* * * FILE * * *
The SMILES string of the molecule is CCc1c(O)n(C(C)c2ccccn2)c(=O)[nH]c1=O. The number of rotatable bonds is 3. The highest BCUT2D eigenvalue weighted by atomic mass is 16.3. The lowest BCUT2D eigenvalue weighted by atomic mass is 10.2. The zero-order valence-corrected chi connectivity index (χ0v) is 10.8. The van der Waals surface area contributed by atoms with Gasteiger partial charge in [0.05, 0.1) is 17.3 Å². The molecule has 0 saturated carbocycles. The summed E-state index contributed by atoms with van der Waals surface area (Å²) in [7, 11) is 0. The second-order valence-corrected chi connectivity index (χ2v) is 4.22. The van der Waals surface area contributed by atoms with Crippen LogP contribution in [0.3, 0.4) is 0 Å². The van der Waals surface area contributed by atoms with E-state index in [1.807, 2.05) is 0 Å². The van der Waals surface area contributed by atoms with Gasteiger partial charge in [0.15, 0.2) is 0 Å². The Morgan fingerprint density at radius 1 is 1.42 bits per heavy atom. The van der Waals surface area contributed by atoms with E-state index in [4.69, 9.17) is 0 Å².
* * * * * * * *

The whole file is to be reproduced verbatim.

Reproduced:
The SMILES string of the molecule is CCc1c(O)n(C(C)c2ccccn2)c(=O)[nH]c1=O. The number of rotatable bonds is 3. The highest BCUT2D eigenvalue weighted by atomic mass is 16.3. The lowest BCUT2D eigenvalue weighted by atomic mass is 10.2. The zero-order valence-corrected chi connectivity index (χ0v) is 10.8. The van der Waals surface area contributed by atoms with Gasteiger partial charge in [0.05, 0.1) is 17.3 Å². The molecule has 0 saturated carbocycles. The summed E-state index contributed by atoms with van der Waals surface area (Å²) in [7, 11) is 0. The second-order valence-corrected chi connectivity index (χ2v) is 4.22. The van der Waals surface area contributed by atoms with Crippen LogP contribution in [0.3, 0.4) is 0 Å². The van der Waals surface area contributed by atoms with E-state index in [1.807, 2.05) is 0 Å². The van der Waals surface area contributed by atoms with Gasteiger partial charge in [0.15, 0.2) is 0 Å². The Morgan fingerprint density at radius 1 is 1.42 bits per heavy atom. The van der Waals surface area contributed by atoms with E-state index in [4.69, 9.17) is 0 Å².